Instead, we followed the Hells Canyon Scenic Byway on the northern loop from Joseph, east and then south to Hells Canyon Overlook.  The scenic byway is worth the drive if only to stand high above the layers and layers of ridges and imagine the Snake River far below.  Of course, you can’t see the river from the Overlook, you have to go to Inmaha to actually see the river from above.  You could do as the women we found out there who had traveled from Portland to camp on the Imnaha River and then bike to the overlook.  Not me!  It was a lot of very steep uphill, and we saw one of the women walking her bike about 3 miles short of the top.

You could decide as we did to take the byway all the way to the mighty and magical Snake River and then turn north and drive the 20 plus winding miles to Hells Canyon Dam. In addition to the magnificent drive and the river that flows north through the deepest canyon in North America, we had a destination, a river trip.Seven Devils

We had a great time at the overlook, me trying to discern which ridge I camped on back in the 80’s when we were mapping the canyons.  Then of course we had to try out the delay shutter feature on my camera, but it was too far down for me to get in the picture quickly enough.  Made for some good laughs until the women on their bikes offered to take a photo of us together.

Hells Canyon Overlook

Northeastern Ore_092 Hells Canyon Adventures does several different versions of a jet boat ride on the river, and we chose to just get a little taste with the 2 hour tour. We had called a few days in advance to be sure they were still running, and as luck would have it, we got a reservation for the 2PM run.  River trip06

I have rafted a few rivers, and even did the Colorado River in a paddle boat a few years back.  Six days from Moab to Hite Crossing, and a lifetime of memories.  That is me in the purple hat, back in 1993, getting ready to paddle through “Five”, the one that dumped us.  But that is another story. Being on the river in a jet boat isn’t quite the same, of course, but it was still a river, and still an amazing canyon.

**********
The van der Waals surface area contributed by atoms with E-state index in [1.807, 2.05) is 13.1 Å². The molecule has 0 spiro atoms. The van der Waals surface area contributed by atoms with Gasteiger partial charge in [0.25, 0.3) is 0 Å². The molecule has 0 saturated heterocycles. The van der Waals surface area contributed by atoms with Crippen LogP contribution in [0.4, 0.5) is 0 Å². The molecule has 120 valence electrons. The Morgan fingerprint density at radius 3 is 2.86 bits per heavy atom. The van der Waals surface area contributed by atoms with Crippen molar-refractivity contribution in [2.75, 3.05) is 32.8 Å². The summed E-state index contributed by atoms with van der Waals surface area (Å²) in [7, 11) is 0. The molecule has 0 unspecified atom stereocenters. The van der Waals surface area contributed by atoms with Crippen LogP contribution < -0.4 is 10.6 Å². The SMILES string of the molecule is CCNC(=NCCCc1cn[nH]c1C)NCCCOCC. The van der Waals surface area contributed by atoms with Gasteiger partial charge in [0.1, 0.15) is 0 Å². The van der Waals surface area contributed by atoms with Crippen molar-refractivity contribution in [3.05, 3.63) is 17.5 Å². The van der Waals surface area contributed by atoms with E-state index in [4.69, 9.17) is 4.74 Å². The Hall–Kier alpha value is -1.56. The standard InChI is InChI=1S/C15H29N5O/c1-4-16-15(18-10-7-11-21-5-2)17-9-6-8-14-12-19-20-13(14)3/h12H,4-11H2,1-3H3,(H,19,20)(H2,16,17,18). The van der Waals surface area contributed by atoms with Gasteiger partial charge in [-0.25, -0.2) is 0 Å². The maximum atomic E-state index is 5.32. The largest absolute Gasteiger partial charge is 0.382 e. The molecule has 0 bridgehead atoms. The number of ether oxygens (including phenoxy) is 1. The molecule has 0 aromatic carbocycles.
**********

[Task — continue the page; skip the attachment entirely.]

Approaching the dam from the south, the road follows the eastern shoreline of Oxbow Reservoir, with several launch sites and a couple of small campgrounds.  The campground at Oxbow was full, but farther up the lake there was plenty of space at another camp about midway to the dam, again with hookups and nice access to the water.   The Original Hells Canyon Adventure Tour, South Entrance, leaves from the river just below the dam and downhill from the Hells Canyon Dam visitor center at the end of the road.Driving to Hells Canyon Dam

It was pretty hot, and shorts were the perfect choice for the day.  I also brought along the Pelican Case to carry the camera, just in case something happened and we went down.  Jet boat accidents are extremely rare, but I still didn’t want to lose my camera to that river.  I needn’t have worried.  There was only one Class 4 rapid to get through and our captain was an expert at negotiating the big rocks and holes trying to suck us up.

Driving to Hells Canyon Dam Hells Canyon is almost a mile and a half deep from highest wall to the river, deeper than the Grand Canyon, although the canyon walls are actually stepped and farther apart, so it doesn’t seem as deep when you are down in it.  Still, no matter how I tried, it was impossible to get photos that depicted the immensity of the towering walls above us. Hells Canyon Dam

Our guide explained the rapid level rating system, talked about the building of the dam, and the fact that salmon don’t get past this dam.  Built in the mid sixties, the dam has no fish ladders, and the salmon are stopped here.  This entire issue of salmon and steelhead on the Snake River is controversial and if you are interested in reading about the complexities of the 3 Hells Canyon dams on the Snake River, this link is fascinating. The permits for these dams will expire shortly, and Oregon is still not on board for re-licensing because of the lack of fish passage. 9-12-2013 Hells Canyon Scenic Adventure

The run through the rapid was fun, but not at all scary in the high powered jet boat.  Three big Cummins diesel  engines are underneath the deck, and when one of the engines had an electrical problem, we still had two working well enough to get us back home.